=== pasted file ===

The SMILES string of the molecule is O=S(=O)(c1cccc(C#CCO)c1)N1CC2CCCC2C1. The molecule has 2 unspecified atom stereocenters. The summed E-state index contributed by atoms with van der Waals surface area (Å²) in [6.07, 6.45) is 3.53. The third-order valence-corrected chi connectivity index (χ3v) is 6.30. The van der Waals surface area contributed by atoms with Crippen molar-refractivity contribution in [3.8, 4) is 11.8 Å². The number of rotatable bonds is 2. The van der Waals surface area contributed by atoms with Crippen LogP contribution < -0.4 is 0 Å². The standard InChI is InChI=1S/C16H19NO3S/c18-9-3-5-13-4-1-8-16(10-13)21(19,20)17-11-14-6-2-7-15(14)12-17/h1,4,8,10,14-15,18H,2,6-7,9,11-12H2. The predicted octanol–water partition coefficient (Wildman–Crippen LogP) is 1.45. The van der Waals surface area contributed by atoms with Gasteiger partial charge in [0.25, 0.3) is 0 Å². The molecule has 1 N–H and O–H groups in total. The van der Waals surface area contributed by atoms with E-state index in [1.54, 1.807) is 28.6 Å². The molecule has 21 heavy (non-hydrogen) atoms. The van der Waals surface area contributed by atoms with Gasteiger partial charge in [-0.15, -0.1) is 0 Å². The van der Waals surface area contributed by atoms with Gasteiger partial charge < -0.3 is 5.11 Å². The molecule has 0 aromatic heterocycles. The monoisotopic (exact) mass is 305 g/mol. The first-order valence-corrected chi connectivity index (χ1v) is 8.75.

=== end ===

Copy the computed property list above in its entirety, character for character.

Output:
The SMILES string of the molecule is O=S(=O)(c1cccc(C#CCO)c1)N1CC2CCCC2C1. The molecule has 2 unspecified atom stereocenters. The summed E-state index contributed by atoms with van der Waals surface area (Å²) in [6.07, 6.45) is 3.53. The third-order valence-corrected chi connectivity index (χ3v) is 6.30. The van der Waals surface area contributed by atoms with Crippen molar-refractivity contribution in [3.8, 4) is 11.8 Å². The number of rotatable bonds is 2. The van der Waals surface area contributed by atoms with Crippen LogP contribution < -0.4 is 0 Å². The standard InChI is InChI=1S/C16H19NO3S/c18-9-3-5-13-4-1-8-16(10-13)21(19,20)17-11-14-6-2-7-15(14)12-17/h1,4,8,10,14-15,18H,2,6-7,9,11-12H2. The predicted octanol–water partition coefficient (Wildman–Crippen LogP) is 1.45. The van der Waals surface area contributed by atoms with Gasteiger partial charge in [0.25, 0.3) is 0 Å². The molecule has 1 N–H and O–H groups in total. The van der Waals surface area contributed by atoms with E-state index in [1.54, 1.807) is 28.6 Å². The molecule has 21 heavy (non-hydrogen) atoms. The van der Waals surface area contributed by atoms with Gasteiger partial charge in [-0.15, -0.1) is 0 Å². The van der Waals surface area contributed by atoms with Gasteiger partial charge < -0.3 is 5.11 Å². The molecule has 0 aromatic heterocycles. The monoisotopic (exact) mass is 305 g/mol. The first-order valence-corrected chi connectivity index (χ1v) is 8.75.